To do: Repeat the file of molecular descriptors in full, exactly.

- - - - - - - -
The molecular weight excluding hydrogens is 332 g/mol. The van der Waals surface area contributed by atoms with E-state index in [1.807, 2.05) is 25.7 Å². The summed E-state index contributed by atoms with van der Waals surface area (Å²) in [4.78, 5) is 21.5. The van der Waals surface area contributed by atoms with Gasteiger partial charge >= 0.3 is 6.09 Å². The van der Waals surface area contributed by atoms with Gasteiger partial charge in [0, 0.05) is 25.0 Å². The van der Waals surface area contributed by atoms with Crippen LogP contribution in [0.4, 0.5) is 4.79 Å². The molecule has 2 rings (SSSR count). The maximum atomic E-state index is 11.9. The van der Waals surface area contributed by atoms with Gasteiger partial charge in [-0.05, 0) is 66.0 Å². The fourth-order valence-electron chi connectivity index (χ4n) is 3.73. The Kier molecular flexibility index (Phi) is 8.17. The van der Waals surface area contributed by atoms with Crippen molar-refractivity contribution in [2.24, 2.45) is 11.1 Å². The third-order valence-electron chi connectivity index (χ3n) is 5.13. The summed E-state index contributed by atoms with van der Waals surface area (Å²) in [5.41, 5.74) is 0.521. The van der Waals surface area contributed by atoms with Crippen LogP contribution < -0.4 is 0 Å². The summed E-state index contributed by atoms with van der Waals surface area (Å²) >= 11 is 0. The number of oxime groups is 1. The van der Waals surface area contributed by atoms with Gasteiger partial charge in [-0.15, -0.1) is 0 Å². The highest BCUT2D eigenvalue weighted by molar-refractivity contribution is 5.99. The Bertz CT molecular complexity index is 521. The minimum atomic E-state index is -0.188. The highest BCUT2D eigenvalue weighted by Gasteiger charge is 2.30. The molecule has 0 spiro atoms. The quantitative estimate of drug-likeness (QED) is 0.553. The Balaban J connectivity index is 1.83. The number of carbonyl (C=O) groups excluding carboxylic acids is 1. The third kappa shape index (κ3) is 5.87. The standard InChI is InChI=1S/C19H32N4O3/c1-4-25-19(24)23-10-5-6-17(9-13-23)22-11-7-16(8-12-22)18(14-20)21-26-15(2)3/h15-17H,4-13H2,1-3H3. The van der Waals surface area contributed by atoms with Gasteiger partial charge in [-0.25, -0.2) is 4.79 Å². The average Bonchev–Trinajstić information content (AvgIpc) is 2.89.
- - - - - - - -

The molecular weight excluding hydrogens is 332 g/mol. The van der Waals surface area contributed by atoms with E-state index in [1.807, 2.05) is 25.7 Å². The summed E-state index contributed by atoms with van der Waals surface area (Å²) in [4.78, 5) is 21.5. The van der Waals surface area contributed by atoms with Gasteiger partial charge >= 0.3 is 6.09 Å². The van der Waals surface area contributed by atoms with Gasteiger partial charge in [0, 0.05) is 25.0 Å². The van der Waals surface area contributed by atoms with Crippen LogP contribution in [0.4, 0.5) is 4.79 Å². The molecule has 2 rings (SSSR count). The maximum atomic E-state index is 11.9. The van der Waals surface area contributed by atoms with Gasteiger partial charge in [-0.05, 0) is 66.0 Å². The fourth-order valence-electron chi connectivity index (χ4n) is 3.73. The Kier molecular flexibility index (Phi) is 8.17. The van der Waals surface area contributed by atoms with Crippen molar-refractivity contribution in [2.24, 2.45) is 11.1 Å². The third-order valence-electron chi connectivity index (χ3n) is 5.13. The summed E-state index contributed by atoms with van der Waals surface area (Å²) in [5.41, 5.74) is 0.521. The van der Waals surface area contributed by atoms with Crippen LogP contribution < -0.4 is 0 Å². The summed E-state index contributed by atoms with van der Waals surface area (Å²) >= 11 is 0. The number of oxime groups is 1. The van der Waals surface area contributed by atoms with Gasteiger partial charge in [-0.15, -0.1) is 0 Å². The highest BCUT2D eigenvalue weighted by molar-refractivity contribution is 5.99. The Bertz CT molecular complexity index is 521. The minimum atomic E-state index is -0.188. The highest BCUT2D eigenvalue weighted by Gasteiger charge is 2.30. The molecule has 0 spiro atoms. The quantitative estimate of drug-likeness (QED) is 0.553. The Balaban J connectivity index is 1.83. The number of carbonyl (C=O) groups excluding carboxylic acids is 1. The third kappa shape index (κ3) is 5.87. The standard InChI is InChI=1S/C19H32N4O3/c1-4-25-19(24)23-10-5-6-17(9-13-23)22-11-7-16(8-12-22)18(14-20)21-26-15(2)3/h15-17H,4-13H2,1-3H3. The van der Waals surface area contributed by atoms with Gasteiger partial charge in [-0.25, -0.2) is 4.79 Å². The average Bonchev–Trinajstić information content (AvgIpc) is 2.89.